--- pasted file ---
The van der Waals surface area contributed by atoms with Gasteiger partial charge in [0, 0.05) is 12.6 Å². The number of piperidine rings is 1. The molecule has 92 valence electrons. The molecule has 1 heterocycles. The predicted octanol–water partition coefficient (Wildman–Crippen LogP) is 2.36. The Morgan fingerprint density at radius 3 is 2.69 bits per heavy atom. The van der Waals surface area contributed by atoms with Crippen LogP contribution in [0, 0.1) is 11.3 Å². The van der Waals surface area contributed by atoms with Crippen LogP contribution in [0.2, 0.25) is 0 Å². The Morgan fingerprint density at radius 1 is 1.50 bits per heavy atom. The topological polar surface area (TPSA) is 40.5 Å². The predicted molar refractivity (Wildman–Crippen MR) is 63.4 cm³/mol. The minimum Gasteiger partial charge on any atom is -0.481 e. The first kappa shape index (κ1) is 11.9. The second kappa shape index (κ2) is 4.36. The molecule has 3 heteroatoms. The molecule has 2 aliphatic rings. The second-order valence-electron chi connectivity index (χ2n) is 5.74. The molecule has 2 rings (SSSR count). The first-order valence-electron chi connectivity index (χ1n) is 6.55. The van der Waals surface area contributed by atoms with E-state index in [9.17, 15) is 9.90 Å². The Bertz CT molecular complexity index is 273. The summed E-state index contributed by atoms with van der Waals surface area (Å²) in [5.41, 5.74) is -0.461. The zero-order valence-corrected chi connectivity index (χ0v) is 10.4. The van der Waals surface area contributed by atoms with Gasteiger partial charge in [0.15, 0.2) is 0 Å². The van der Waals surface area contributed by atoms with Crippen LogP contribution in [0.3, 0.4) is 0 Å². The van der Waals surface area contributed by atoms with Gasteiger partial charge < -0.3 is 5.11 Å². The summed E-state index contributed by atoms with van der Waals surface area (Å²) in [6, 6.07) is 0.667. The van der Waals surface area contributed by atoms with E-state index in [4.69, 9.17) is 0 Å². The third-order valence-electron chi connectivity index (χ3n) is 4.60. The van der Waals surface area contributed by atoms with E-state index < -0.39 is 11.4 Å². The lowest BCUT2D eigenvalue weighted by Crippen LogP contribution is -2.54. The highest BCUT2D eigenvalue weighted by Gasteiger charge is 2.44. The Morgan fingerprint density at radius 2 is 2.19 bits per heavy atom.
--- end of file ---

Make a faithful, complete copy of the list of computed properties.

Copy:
The van der Waals surface area contributed by atoms with Gasteiger partial charge in [0, 0.05) is 12.6 Å². The number of piperidine rings is 1. The molecule has 92 valence electrons. The molecule has 1 heterocycles. The predicted octanol–water partition coefficient (Wildman–Crippen LogP) is 2.36. The Morgan fingerprint density at radius 3 is 2.69 bits per heavy atom. The van der Waals surface area contributed by atoms with Crippen LogP contribution in [0, 0.1) is 11.3 Å². The van der Waals surface area contributed by atoms with Crippen LogP contribution in [0.2, 0.25) is 0 Å². The Morgan fingerprint density at radius 1 is 1.50 bits per heavy atom. The topological polar surface area (TPSA) is 40.5 Å². The predicted molar refractivity (Wildman–Crippen MR) is 63.4 cm³/mol. The minimum Gasteiger partial charge on any atom is -0.481 e. The first kappa shape index (κ1) is 11.9. The second kappa shape index (κ2) is 4.36. The molecule has 3 heteroatoms. The molecule has 2 aliphatic rings. The second-order valence-electron chi connectivity index (χ2n) is 5.74. The molecule has 2 rings (SSSR count). The first-order valence-electron chi connectivity index (χ1n) is 6.55. The van der Waals surface area contributed by atoms with E-state index in [9.17, 15) is 9.90 Å². The Bertz CT molecular complexity index is 273. The summed E-state index contributed by atoms with van der Waals surface area (Å²) in [5.41, 5.74) is -0.461. The zero-order valence-corrected chi connectivity index (χ0v) is 10.4. The van der Waals surface area contributed by atoms with Gasteiger partial charge in [0.15, 0.2) is 0 Å². The van der Waals surface area contributed by atoms with Crippen LogP contribution in [0.3, 0.4) is 0 Å². The van der Waals surface area contributed by atoms with Gasteiger partial charge < -0.3 is 5.11 Å². The summed E-state index contributed by atoms with van der Waals surface area (Å²) in [6, 6.07) is 0.667. The van der Waals surface area contributed by atoms with E-state index in [4.69, 9.17) is 0 Å². The third-order valence-electron chi connectivity index (χ3n) is 4.60. The van der Waals surface area contributed by atoms with E-state index < -0.39 is 11.4 Å². The lowest BCUT2D eigenvalue weighted by Crippen LogP contribution is -2.54. The highest BCUT2D eigenvalue weighted by Gasteiger charge is 2.44. The Morgan fingerprint density at radius 2 is 2.19 bits per heavy atom.